Asha Achy Joseph

‘The Kerala Story Seeks To Alienate, Demonise A Community’

Asha Achy Joseph

Asha Achy Joseph, a filmmaker and academic, says the movie is problematic as it projects the core elements of a religion through the lens of extremism. Her views:

About The Kerala Story, at the outset one could say that the film’s text concerns the narrative of a Hindu girl who happens to love a Muslim boy and is cheated by him for an ulterior motive. The story unfolds to the audience as first-person narrative of the young woman after she is captured as a militant from an international border somewhere around Afghanistan. The film revolves around the factual evidence of ISIS converting young people to be used for their religious and political goals. The narration works generally through flashbacks.

In the subtext, we realise that the filmmaker’s focus is not on the love story, nor on the militant’s story — but on something else! We feel the filmmaker is not sure if he wants us to know the complete story. The lack of professionalism in genuinely engaging with the content is obvious. The audience is forced to look upon the core elements of a religion through the lens of religious extremism. They are then coerced into believing that any number of such cases can occur, is occurring, and it is all under cover. Clearly, fear is being induced, calling it “real incident”.

It is funny to see how this kind of film-making is taking the support of non-fiction to mislead the audience with the rhetoric of real-life story. This is a clear case of a below average text, thoroughly under-researched and lacking in details, with a subtext that has the clear agenda of religious and political polarisation.

This film intends to grab attention through extreme stereotypes and cliché from a national audience which is familiar with Bollywood entertainment guidelines. If the content had been made in Malayalam, it would have flopped on the first day, first show in the state. In Kerala, we make more than 200 films per year and the audience has good taste in choosing content. Also, a sizable population is inclined towards analysing films within the framework of international standards, and is tuned in with the regular film festival culture.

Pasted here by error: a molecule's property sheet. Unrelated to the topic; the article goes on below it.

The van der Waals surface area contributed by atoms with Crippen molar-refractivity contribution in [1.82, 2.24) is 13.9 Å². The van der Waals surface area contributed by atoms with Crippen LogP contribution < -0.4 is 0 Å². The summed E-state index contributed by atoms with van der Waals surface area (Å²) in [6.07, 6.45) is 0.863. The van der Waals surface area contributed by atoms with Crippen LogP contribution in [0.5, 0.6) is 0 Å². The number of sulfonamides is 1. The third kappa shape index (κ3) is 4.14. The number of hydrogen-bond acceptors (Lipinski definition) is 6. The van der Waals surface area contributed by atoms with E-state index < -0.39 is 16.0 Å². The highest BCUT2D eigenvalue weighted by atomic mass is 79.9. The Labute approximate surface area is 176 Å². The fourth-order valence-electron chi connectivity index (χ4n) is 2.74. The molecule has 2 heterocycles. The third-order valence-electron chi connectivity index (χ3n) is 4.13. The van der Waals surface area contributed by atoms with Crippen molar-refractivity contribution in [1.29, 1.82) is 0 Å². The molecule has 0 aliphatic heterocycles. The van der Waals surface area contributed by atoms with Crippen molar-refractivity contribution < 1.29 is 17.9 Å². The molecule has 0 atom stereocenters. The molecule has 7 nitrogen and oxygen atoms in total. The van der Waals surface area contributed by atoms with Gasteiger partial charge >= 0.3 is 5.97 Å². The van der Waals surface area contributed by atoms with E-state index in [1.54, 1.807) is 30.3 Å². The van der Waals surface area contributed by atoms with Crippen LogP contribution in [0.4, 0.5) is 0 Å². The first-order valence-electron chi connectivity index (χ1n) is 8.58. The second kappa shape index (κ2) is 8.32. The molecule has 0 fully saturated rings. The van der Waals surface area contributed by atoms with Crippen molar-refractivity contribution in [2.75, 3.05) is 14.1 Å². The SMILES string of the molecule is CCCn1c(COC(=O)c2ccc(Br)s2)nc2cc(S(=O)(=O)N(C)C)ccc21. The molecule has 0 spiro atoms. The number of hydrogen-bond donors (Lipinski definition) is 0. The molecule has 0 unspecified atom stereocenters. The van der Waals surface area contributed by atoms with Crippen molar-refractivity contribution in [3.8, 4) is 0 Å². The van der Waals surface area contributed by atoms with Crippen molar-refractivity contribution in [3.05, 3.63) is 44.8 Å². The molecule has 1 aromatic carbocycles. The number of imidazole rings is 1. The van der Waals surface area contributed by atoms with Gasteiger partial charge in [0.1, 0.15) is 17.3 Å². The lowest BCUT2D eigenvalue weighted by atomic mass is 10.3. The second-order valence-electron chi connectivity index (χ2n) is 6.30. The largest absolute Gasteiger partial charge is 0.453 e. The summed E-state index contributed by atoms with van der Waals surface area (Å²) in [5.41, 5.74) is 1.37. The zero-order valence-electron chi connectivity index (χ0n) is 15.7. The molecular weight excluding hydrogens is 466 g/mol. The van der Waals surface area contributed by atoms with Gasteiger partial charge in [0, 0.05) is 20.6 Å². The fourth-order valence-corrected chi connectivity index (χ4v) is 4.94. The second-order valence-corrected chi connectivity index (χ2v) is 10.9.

In Kerala, the general tendency has been to ignore the film. I watched the film on the first day; mostly, there were Hindi-speaking cosmopolitan audience, or workers from Hindi-speaking states. The theatre hall with around 200 seats was not full. Outside the theatre, there was police protection and I could see a couple of posters put up by protestors against the film.

ALSO READ: ‘The Kerala Story Weaponises The Conversion Issue’

Discussion on this film brings us to a typical post-truth scenario. A filmmaker is misrepresenting an event in recent history, claiming that a large number of people are affected in this region, and projecting his film/oneself as the saviour. He is using the ‘reality element’ to twist truth and we know that is what is called propaganda!

Polarisation can happen through positive or negative description of a phenomenon. In this film, in the guise of sounding a genuine alarm against the gruesome acts of extremist groups, the filmmaker is conveniently ‘othering’ communities. Here it is done through the alienation of other religions from the majority religion and we know that this is the political goal of Hindutva.  By alienating a large number of people from ‘other’ religions, the propagandists are envisioning a political climate of intolerance.

I would say the filmmaker is lucky to have chosen Kerala as the geographical area of this story. I am not sure if it were a story placed in any other state, could he have avoided inducing physical violence within the communities around? Through the release and run of this film without any violent incidents in Kerala, the country must take note that we have secured a democratic space for dialogue and debate, irrespective of the topic.

A last word about the perception of the filmmakers about women in Kerala: We are women who have shown exceptional models to the country; be it local self-government or micro- finance management or health-care or education. By no means of fiction, can the rest of the country undervalue us. The young women shown in this film does not do justice to the dignity of our young women as empowered citizens. We may be falling in or out of love, but that does not give anyone the license to portray us anyhow, according to their perceptions, or whims and fancies!

The narrator is the Dean of School of Communication at the Sacred Heart College in Kochi, Kerala. She is a state and national awardee in film-making and television content production

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As told to Amit Sengupta

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